Astrophysicists Detect Record-Breaking Radiation Bursts from Pulsar Vela

Astrophysicists have detected record-breaking gamma-ray bursts from the pulsar Vela, challenging our understanding of these cosmic phenomena and their acceleration mechanisms.


Worldsfeed News Desk: Vela is nearly 1,000 light-years from Earth and is spewing astonishingly energetic gamma-rays into space.
Pulsars are one of the strangest celestial bodies in space. These cosmic lighthouses emit periodic bursts of radiation from their magnetic poles, and now a team of researchers claim they have detected the largest burst ever recorded from a pulsar.

A global collaboration of scientists used the H.E.S.S. Observatory in Namibia to observe a pulsar emitting bursts of gamma-rays with energies as high as 20 tera-electronvolts, which is about 10 trillion times more energetic than visible light. The emissions are coming from a pulsar known as Vela nearly 1,000 light-years from Earth. This massive object spins 11 times per second, flashing at us like a rapidly blinking light. The researchers say the bursts they recorded are a whopping 200 times more energetic than any pulsar beam previously documented. Their work is published today in Nature Astronomy.

“This result challenges our previous knowledge of pulsars and requires a rethinking of how these natural accelerators work,” said the team’s leader, Arache Djannati-Atai from the Astroparticle & Cosmology Laboratory in France, in a DESY press release. “The traditional scheme according to which particles are accelerated along magnetic field lines within or slightly outside the magnetosphere cannot sufficiently explain our observations.”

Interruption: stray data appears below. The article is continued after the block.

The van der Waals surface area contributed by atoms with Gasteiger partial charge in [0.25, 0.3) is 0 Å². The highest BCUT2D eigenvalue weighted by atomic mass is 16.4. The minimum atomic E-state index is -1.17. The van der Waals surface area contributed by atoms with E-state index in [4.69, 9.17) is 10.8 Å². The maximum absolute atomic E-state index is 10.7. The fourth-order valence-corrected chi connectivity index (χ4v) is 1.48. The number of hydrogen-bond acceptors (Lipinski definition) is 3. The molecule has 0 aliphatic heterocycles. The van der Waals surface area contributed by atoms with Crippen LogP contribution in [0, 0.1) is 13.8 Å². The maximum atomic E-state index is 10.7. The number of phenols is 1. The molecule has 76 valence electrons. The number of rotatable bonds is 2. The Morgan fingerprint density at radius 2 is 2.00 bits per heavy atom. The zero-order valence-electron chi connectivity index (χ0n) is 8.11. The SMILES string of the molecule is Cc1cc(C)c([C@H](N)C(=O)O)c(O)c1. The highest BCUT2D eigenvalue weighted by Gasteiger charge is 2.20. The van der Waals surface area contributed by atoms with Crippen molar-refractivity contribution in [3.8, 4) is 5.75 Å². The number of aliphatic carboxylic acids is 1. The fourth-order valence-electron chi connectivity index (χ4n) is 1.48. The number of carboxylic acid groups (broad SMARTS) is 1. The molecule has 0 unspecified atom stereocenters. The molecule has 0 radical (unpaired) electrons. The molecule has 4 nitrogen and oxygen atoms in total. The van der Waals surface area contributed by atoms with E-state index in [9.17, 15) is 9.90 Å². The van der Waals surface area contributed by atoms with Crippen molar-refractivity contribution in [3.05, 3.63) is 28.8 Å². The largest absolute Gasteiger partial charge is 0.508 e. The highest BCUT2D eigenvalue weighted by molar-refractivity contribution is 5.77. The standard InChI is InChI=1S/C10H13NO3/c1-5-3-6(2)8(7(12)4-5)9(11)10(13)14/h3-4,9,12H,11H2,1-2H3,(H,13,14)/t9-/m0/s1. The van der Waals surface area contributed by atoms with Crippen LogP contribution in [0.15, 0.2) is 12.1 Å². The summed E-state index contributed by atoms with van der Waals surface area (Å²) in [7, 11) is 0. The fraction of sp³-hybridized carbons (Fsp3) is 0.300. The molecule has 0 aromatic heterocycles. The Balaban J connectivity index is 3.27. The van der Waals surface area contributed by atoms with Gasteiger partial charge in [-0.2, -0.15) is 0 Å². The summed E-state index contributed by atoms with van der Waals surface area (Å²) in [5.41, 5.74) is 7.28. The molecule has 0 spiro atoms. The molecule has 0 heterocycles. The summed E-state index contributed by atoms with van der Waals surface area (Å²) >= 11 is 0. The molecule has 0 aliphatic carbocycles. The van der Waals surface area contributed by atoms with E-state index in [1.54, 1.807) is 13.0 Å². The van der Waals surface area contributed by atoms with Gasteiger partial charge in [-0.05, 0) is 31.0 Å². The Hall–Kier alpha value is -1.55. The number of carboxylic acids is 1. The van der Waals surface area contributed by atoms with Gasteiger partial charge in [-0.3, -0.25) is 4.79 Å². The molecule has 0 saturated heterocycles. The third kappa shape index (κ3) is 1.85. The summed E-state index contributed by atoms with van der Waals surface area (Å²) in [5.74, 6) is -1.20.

A pulsar is a type of neutron star, which is one of the new lives a star can take on when it implodes, assuming it doesn’t collapse all the way into a black hole. A pulsar is incredibly dense and features a highly active magnetosphere, through which electrons accelerate only to be ejected in a beam from one of the star’s poles. These jets then sweep across the universe as the pulsar spins, appearing as flashes in regular intervals to viewers on Earth, much like a lighthouse would appear to a sailor at sea.

“These dead stars are almost entirely made up of neutrons and are incredibly dense: a teaspoon of their material has a mass of more than five billion tonnes, or about 900 times the mass of the Great Pyramid of Giza,” said co-author and H.E.S.S. scientist Emma de Oña Wilhelmi in the release.

In August, researchers studying a pulsar 4,500 light-years from Earth cracked its bizarre behavior. The pulsar, named PSR J1023+0038 or J1023 for short, has been switching between two modes over the past decade: One in which the star emits high frequency visible light, ultraviolet light, and X-rays, and another in which it dims and emits lower frequency radio waves. The scientists deduced that, during the lower frequency mode, matter falls toward the pulsar’s surface and is pushed back out through its jet. In this process, matter surrounding the star heats up, triggering J1023’s higher frequency mode. rewrite the article.

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